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AD 700 - Sutton Hoo

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Author Topic: AD 700 - Sutton Hoo  (Read 738 times)
Roman Centurion
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« Reply #15 on: February 26, 2008, 10:18:24 pm »



It is a long walk from the Visitor Centre to the Burial Ground - it is said to be only 500 metres, but it feels more like half a mile.

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« Reply #16 on: February 26, 2008, 10:18:59 pm »

On your right, notice Tranmer House. This is where Mrs Pretty lived, who sponsored the original excavations in 1939, and then gave the treasure to the British Museum. It is now an Educational Centre

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« Reply #17 on: February 26, 2008, 10:19:38 pm »



Then on your left, notice the glimpses of the River Deben, and imagine what it must have been like to haul a ship up from the river to the burial place
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« Reply #18 on: February 26, 2008, 10:20:30 pm »

Eventually the cemetery appear, in the form of Mound 2.



It must be said, it is a little misleading in that Mound 2 is the only mound to have been 'restored' in the course of the recent excavations. It has been restored more or less to its original height, but since none of the other mounds have been restored, mound 2 dominates the whole cemetery.

Mound 2 was never as big, or as important, as Mound 1. It was nevertheless probably the second most important mound, for it too contained a ship burial (probably) though unlike Mound 1, it had been robbed, and therefore no trace remained of the original burial.

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« Reply #19 on: February 26, 2008, 10:21:13 pm »



The visitors are not allowed to go in among the mounds, but have to keep to the path and walk around the outside.

At first the mounds are barely visible, but gradually the outline of the low mounds become clear



 

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« Reply #20 on: February 26, 2008, 10:21:54 pm »



Note the field on the other side of the pathway.

It has a most unusual crop - turf!

Every year it is sown to grass, the grass is mown and made into beautiful turf, which is them lifted and taken off to some lucky garden somewhere.

When the turf is growing it is a lovely grassy sight; after it has been harvested, the field is just bare earth.

 

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« Reply #21 on: February 26, 2008, 10:22:41 pm »

The ship mound itself is, after all this, a little disappointing. There is a viewing platform from which it can be viewed - just so you know where it was. The ends of the ship are marked out by two thin posts - one of them can just be seen slightly left of centre. But this is where the greatest treasure ever discovered in Britain, was once buried.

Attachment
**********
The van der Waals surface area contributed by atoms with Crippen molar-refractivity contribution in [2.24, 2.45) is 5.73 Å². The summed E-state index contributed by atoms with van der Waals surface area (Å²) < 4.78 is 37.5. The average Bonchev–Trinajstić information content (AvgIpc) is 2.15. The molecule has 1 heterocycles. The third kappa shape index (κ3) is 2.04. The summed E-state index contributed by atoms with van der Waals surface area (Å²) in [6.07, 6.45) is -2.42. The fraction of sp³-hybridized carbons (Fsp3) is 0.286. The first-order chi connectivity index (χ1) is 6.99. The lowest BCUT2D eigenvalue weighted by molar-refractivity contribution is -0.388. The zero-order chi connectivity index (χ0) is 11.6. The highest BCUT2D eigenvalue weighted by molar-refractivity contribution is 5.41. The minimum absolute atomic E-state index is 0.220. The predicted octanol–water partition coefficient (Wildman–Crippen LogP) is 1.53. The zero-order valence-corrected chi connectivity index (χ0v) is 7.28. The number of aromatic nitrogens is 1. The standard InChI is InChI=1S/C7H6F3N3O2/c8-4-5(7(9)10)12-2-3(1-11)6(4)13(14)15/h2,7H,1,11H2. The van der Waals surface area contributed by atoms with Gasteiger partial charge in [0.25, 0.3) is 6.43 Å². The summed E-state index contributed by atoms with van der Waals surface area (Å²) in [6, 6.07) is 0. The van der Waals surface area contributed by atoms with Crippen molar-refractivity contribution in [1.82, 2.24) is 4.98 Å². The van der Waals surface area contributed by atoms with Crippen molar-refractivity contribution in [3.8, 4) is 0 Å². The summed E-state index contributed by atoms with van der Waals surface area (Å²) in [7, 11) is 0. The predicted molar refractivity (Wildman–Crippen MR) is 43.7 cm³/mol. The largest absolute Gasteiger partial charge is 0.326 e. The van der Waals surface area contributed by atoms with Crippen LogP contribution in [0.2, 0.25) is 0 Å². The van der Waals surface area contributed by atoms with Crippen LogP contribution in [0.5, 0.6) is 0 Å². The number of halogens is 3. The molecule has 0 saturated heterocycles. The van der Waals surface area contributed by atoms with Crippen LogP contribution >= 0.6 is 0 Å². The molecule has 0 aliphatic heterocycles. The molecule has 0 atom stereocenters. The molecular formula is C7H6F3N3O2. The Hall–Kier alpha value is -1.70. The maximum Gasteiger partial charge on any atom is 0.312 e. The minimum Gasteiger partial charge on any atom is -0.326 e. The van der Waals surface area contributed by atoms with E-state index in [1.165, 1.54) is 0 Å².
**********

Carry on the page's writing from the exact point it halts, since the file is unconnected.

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« Reply #22 on: February 26, 2008, 10:23:44 pm »

The Excavations under the Visitor Centre

What was Sutton Hoo like, before the great ship burial? When the National Trust was given Sutton Hoo, they set about building a Visitor Centre. This meant that they had to carry out excavations under the Visitor Centre - presuming there would be nothing there. To their surprise, the excavations revealed a second, smaller and hitherto unknown Saxon cemetery

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« Reply #23 on: February 26, 2008, 10:24:31 pm »

Excavations in progress

Excavations in progress under the proposed new Visitor Centre.



The most important grave was that of a warrior. He was buried covered by his shield, and these fierce images decorated his shield. The top image possibly represents a sea creature with his jaws to the right, the bottom one perhaps a bird of prey with a snake in his claws.

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« Reply #24 on: February 26, 2008, 10:25:04 pm »



There were not only burials (inhumations) in the cemetery, but also cremations. One of the cremations was in the splendid bronze hanging bowl, with 'Celtic' style decorations

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« Reply #25 on: February 26, 2008, 10:25:40 pm »



In 1986, a local farmer, harrowing a field at Bromeswell, not far from the cemetery found three pieces of a shallow bronze bucket about the size of a casserole dish. There was an inscription around the top: "Use this in good health, Master Count, for many happy years". When the bowl was cleaned, they discovered a frieze of hunters, seen right. The bucket was probably made in a workshp in Antioch during the 6th century AD, and eventually made its way to the Anglo-Saxon world.

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Twilight of the Gods
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« Reply #26 on: February 26, 2008, 10:44:09 pm »

Two more artifacts from Sutton Hoo:

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